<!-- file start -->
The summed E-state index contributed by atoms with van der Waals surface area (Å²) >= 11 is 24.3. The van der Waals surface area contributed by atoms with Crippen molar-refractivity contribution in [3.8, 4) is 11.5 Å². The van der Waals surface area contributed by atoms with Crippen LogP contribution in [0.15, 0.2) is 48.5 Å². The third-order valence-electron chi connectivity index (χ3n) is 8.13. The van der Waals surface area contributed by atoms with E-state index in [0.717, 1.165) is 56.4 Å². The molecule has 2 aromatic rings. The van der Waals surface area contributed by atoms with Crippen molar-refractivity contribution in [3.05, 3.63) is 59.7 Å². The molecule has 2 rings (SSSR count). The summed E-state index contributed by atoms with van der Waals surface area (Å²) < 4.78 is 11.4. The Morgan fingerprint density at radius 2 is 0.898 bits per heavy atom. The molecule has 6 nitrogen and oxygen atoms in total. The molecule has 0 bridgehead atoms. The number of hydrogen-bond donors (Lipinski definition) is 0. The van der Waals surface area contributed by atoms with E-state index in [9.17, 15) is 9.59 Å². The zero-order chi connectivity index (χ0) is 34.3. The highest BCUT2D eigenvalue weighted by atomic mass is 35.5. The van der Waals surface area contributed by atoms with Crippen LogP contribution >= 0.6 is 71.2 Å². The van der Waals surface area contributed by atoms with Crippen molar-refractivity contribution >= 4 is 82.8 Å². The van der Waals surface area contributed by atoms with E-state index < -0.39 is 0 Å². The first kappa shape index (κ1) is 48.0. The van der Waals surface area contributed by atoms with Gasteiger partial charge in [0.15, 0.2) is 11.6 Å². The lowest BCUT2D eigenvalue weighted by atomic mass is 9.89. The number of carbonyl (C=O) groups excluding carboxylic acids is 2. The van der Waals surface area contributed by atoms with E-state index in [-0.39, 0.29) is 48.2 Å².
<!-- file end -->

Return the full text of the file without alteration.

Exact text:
The summed E-state index contributed by atoms with van der Waals surface area (Å²) >= 11 is 24.3. The van der Waals surface area contributed by atoms with Crippen molar-refractivity contribution in [3.8, 4) is 11.5 Å². The van der Waals surface area contributed by atoms with Crippen LogP contribution in [0.15, 0.2) is 48.5 Å². The third-order valence-electron chi connectivity index (χ3n) is 8.13. The van der Waals surface area contributed by atoms with E-state index in [0.717, 1.165) is 56.4 Å². The molecule has 2 aromatic rings. The van der Waals surface area contributed by atoms with Crippen molar-refractivity contribution in [3.05, 3.63) is 59.7 Å². The molecule has 2 rings (SSSR count). The summed E-state index contributed by atoms with van der Waals surface area (Å²) < 4.78 is 11.4. The Morgan fingerprint density at radius 2 is 0.898 bits per heavy atom. The molecule has 6 nitrogen and oxygen atoms in total. The molecule has 0 bridgehead atoms. The number of hydrogen-bond donors (Lipinski definition) is 0. The van der Waals surface area contributed by atoms with E-state index in [9.17, 15) is 9.59 Å². The zero-order chi connectivity index (χ0) is 34.3. The highest BCUT2D eigenvalue weighted by atomic mass is 35.5. The van der Waals surface area contributed by atoms with Crippen LogP contribution >= 0.6 is 71.2 Å². The van der Waals surface area contributed by atoms with Crippen molar-refractivity contribution >= 4 is 82.8 Å². The van der Waals surface area contributed by atoms with E-state index < -0.39 is 0 Å². The first kappa shape index (κ1) is 48.0. The van der Waals surface area contributed by atoms with Gasteiger partial charge in [0.15, 0.2) is 11.6 Å². The lowest BCUT2D eigenvalue weighted by atomic mass is 9.89. The number of carbonyl (C=O) groups excluding carboxylic acids is 2. The van der Waals surface area contributed by atoms with E-state index in [-0.39, 0.29) is 48.2 Å².